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ASU tackles the decline in Arizona high school graduates attending college

In 2020, only 46% of Arizona high school graduates went on to attend college and the University is utilizing programs to help with this statistic


Every year, ASU reaches a new record high in enrollment. Yet, Arizona faces a consistent decline in the rate of high school graduates attending college. Illustration created Oct. 6,2022.

Every year, ASU reaches a new record high in enrollment. And at the same time, Arizona faces a consistent decline in the rate of high school graduates attending college. 

In response, ASU has a series of strategies under its belt such as programs and partnerships with local high schools to encourage high school graduates to attend a university. ASU offers a wide variety of partnerships state-wide, including ASU Preparatory Academy, the Arizona Promise Program and Access ASU

“I think the biggest transition from high school to college is not knowing what you want to do with the rest of your life in high school,” said Patrick Leahy, a first-generation student and a junior studying both French and English.

“And then once you’re in college, you have to make that decision about where you want to direct your interests toward," Leahy said.

Conversations similar to Leahy’s experience have taken place across the nation, a Hechinger Report article reads, as more and more high school students decide they don't want to pursue higher education, leaving colleges scrambling to find solutions to grow or even keep enrollment up.

The national rate of high school graduates immediately attending college was 66% in 2019, pre-pandemic, and 61% in 2021.

The situation is worse in Arizona. 

High school graduates in the state moving on to attend college have steadily declined over the past few years, the Arizona Board of Regents' 2021 Postsecondary Attainment Report reads. 

In 2017, 55% of Arizona high school graduates immediately attended a two-year or four-year college. This percentage dropped to 46% in 2020. 

ABOR's report attributes the 2020 decline to the COVID-19 pandemic. However, the report notes, "Arizona’s college enrollment was not keeping pace with the rest of the country before the pandemic."

“With the time of COVID going on, I was scared to go straight to university,” said Ava Rice, a former community college student, now a junior studying gender, women and sexuality at ASU. 

“I just was not ready to be thrown into that, so I went to community college,” Rice said.

While the rate of Arizona high school graduates attending college has declined, ASU has instead seen a constant increase in enrollment rates since 2010.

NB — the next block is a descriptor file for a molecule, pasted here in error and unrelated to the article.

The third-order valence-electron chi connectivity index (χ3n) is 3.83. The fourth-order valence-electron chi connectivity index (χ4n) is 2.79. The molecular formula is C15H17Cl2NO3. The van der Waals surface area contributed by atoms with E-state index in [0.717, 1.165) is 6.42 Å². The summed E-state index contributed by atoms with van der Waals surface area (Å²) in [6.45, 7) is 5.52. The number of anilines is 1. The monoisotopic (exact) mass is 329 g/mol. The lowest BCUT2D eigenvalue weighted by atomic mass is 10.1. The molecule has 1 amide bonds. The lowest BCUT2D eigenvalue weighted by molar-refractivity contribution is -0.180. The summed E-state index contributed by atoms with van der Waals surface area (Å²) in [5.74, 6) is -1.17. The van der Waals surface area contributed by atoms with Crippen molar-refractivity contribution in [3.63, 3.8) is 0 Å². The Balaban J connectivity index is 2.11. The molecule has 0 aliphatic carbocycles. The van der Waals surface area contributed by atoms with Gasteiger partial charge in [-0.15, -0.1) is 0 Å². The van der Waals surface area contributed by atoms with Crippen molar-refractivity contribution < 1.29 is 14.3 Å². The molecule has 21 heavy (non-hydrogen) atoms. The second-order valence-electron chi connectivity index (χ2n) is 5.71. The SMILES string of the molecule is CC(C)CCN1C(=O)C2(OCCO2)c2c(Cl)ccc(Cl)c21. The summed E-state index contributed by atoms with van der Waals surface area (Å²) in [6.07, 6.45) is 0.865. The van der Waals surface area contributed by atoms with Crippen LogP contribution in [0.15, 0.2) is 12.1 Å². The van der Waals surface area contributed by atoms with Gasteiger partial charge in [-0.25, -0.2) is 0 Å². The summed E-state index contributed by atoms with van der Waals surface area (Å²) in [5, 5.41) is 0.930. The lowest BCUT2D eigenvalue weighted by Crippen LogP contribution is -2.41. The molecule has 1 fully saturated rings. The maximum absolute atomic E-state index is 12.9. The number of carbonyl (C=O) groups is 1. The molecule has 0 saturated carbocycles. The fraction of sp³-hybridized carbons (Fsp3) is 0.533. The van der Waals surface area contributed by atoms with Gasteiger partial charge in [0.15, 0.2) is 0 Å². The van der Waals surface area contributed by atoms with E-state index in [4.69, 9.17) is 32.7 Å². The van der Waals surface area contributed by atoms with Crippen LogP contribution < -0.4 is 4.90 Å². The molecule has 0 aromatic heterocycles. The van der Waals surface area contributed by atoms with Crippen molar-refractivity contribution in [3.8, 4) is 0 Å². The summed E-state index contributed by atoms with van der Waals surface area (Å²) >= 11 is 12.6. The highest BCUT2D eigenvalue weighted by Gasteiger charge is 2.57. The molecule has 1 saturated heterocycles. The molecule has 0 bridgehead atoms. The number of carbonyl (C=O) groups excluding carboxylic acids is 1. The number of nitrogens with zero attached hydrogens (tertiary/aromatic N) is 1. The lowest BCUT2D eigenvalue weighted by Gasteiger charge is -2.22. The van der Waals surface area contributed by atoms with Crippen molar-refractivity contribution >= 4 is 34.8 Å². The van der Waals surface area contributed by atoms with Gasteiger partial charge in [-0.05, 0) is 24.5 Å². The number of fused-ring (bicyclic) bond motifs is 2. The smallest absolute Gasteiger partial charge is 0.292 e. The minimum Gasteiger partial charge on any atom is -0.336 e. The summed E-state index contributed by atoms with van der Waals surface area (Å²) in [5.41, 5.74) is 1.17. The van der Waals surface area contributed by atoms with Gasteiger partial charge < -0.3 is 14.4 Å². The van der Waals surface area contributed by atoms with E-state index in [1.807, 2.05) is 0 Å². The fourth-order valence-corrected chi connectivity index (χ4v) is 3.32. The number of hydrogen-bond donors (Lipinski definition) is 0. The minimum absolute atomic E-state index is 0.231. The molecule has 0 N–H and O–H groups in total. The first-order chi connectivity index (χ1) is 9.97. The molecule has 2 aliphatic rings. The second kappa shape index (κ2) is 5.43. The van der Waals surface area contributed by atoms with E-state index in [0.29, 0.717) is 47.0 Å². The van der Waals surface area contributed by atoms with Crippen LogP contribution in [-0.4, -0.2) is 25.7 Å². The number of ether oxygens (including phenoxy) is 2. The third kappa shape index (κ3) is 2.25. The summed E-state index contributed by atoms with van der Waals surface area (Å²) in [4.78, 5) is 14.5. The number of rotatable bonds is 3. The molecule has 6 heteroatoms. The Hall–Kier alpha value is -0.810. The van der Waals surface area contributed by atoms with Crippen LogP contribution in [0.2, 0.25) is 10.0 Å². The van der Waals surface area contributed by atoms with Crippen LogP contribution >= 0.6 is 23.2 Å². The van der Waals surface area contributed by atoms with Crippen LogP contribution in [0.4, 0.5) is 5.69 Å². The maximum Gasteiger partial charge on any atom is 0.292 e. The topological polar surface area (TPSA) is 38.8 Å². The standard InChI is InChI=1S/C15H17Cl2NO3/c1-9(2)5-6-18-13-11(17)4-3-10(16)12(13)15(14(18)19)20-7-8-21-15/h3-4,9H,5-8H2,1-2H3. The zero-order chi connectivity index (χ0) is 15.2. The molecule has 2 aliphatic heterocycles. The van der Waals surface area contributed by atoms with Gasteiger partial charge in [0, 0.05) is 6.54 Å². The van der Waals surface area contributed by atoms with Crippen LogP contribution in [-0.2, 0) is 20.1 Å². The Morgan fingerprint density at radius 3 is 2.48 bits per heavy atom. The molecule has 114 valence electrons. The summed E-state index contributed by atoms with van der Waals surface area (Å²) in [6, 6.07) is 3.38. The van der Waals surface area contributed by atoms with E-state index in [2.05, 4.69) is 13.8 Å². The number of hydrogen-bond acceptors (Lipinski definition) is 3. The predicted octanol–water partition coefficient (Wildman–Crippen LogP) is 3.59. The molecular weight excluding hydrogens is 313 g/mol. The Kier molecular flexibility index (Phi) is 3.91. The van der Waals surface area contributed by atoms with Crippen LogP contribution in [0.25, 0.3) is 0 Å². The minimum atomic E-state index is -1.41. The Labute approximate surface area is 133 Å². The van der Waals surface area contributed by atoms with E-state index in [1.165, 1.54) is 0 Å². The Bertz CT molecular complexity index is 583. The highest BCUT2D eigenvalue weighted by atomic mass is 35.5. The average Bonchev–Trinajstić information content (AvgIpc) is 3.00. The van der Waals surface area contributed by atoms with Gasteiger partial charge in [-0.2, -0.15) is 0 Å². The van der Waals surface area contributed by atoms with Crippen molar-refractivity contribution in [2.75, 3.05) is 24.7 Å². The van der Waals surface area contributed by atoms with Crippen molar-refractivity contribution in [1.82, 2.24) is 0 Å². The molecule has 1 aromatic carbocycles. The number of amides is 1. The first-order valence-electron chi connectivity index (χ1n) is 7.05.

ABOR Chair Lyndel Manson attributes ASU's steady increase in enrollment rates to their K-12 outreach and Arizona's low rates of high school graduates attending college to the COVID-19 pandemic. 

“The college rate has been low for some time," Manson said. "I think the impact that you’re seeing is really directly related to COVID. I would expect to see a turnaround of that trend."

Important to the University's efforts is Access ASU, an initiative focused on increasing access to higher education for Arizona students.

Alex Perilla, director of Access ASU Family, said programs under Access ASU like WeGrad help encourage high school students to attend college as they "work with the entire family to help parents understand that they have the power to help their children to succeed academically in school and succeed in college."

“The earlier you get that information to students the likelier they are to avoid creating barriers for themselves and understanding the access they have to schools in Arizona," Manson said.

With the WeGrad program, ASU partners with multiple phoenix metropolitan schools like Maricopa Institute of Technology, ASU Preparatory Academy and more to "provide opportunities for the students to tour ASU and meet other students who have completed college,” Perilla said.

ASU will also be launching a pilot two-year Associate of Arts degree in professional studies. The pilot program is currently only offered to a limited number of high school students, but will be offered more broadly if the program is successful, the spokesperson said.

Leahy said services like Access ASU initiatives give students an expanded time frame to "choose" and "explore a little bit of every program ASU has to offer" through resources such as class refreshments.

"ASU in particular has outreached to a large percentage of our high schools in our state whether it’s through people embedded in our schools, digital outreach, or digital teaching assistance," Manson said. "They have a very significant outreach on the K-12 program.” 

Edited by Jasmine Kabiri, Wyatt Myskow, Kristen Apolline Castillo and Sophia Balasubramanian.

Reach the reporter at and follow @mason_ald on Twitter. 

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